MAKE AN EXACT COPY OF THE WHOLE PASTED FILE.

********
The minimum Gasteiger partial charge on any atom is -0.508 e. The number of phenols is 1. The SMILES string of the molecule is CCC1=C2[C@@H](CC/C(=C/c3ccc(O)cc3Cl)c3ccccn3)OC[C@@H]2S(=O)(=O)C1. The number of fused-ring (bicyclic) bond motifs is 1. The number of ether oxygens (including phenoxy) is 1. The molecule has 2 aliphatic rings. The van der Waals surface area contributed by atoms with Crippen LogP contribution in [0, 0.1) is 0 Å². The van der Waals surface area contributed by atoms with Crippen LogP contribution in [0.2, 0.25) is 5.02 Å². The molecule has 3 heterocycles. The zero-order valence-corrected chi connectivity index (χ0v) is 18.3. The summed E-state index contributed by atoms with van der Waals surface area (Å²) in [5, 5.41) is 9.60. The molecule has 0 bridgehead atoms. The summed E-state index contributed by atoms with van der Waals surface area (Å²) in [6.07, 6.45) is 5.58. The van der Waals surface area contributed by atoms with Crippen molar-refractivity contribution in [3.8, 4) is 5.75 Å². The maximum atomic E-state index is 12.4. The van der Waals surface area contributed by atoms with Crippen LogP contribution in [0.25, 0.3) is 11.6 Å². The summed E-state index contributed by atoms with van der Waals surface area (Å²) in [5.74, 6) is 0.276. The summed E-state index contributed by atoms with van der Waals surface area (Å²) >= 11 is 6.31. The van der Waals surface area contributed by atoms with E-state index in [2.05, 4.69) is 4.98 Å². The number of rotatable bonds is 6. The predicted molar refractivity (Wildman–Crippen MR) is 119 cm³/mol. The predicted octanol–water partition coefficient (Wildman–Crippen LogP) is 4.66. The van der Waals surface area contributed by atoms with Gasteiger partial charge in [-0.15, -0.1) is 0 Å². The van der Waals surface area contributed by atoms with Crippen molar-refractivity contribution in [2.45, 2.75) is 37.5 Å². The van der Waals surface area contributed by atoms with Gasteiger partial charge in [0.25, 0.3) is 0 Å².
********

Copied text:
The minimum Gasteiger partial charge on any atom is -0.508 e. The number of phenols is 1. The SMILES string of the molecule is CCC1=C2[C@@H](CC/C(=C/c3ccc(O)cc3Cl)c3ccccn3)OC[C@@H]2S(=O)(=O)C1. The number of fused-ring (bicyclic) bond motifs is 1. The number of ether oxygens (including phenoxy) is 1. The molecule has 2 aliphatic rings. The van der Waals surface area contributed by atoms with Crippen LogP contribution in [0, 0.1) is 0 Å². The van der Waals surface area contributed by atoms with Crippen LogP contribution in [0.2, 0.25) is 5.02 Å². The molecule has 3 heterocycles. The zero-order valence-corrected chi connectivity index (χ0v) is 18.3. The summed E-state index contributed by atoms with van der Waals surface area (Å²) in [5, 5.41) is 9.60. The molecule has 0 bridgehead atoms. The summed E-state index contributed by atoms with van der Waals surface area (Å²) in [6.07, 6.45) is 5.58. The van der Waals surface area contributed by atoms with Crippen molar-refractivity contribution in [3.8, 4) is 5.75 Å². The maximum atomic E-state index is 12.4. The van der Waals surface area contributed by atoms with Crippen LogP contribution in [0.25, 0.3) is 11.6 Å². The summed E-state index contributed by atoms with van der Waals surface area (Å²) in [5.74, 6) is 0.276. The summed E-state index contributed by atoms with van der Waals surface area (Å²) >= 11 is 6.31. The van der Waals surface area contributed by atoms with E-state index in [2.05, 4.69) is 4.98 Å². The number of rotatable bonds is 6. The predicted molar refractivity (Wildman–Crippen MR) is 119 cm³/mol. The predicted octanol–water partition coefficient (Wildman–Crippen LogP) is 4.66. The van der Waals surface area contributed by atoms with Gasteiger partial charge in [-0.15, -0.1) is 0 Å². The van der Waals surface area contributed by atoms with Crippen molar-refractivity contribution in [2.45, 2.75) is 37.5 Å². The van der Waals surface area contributed by atoms with Gasteiger partial charge in [0.25, 0.3) is 0 Å².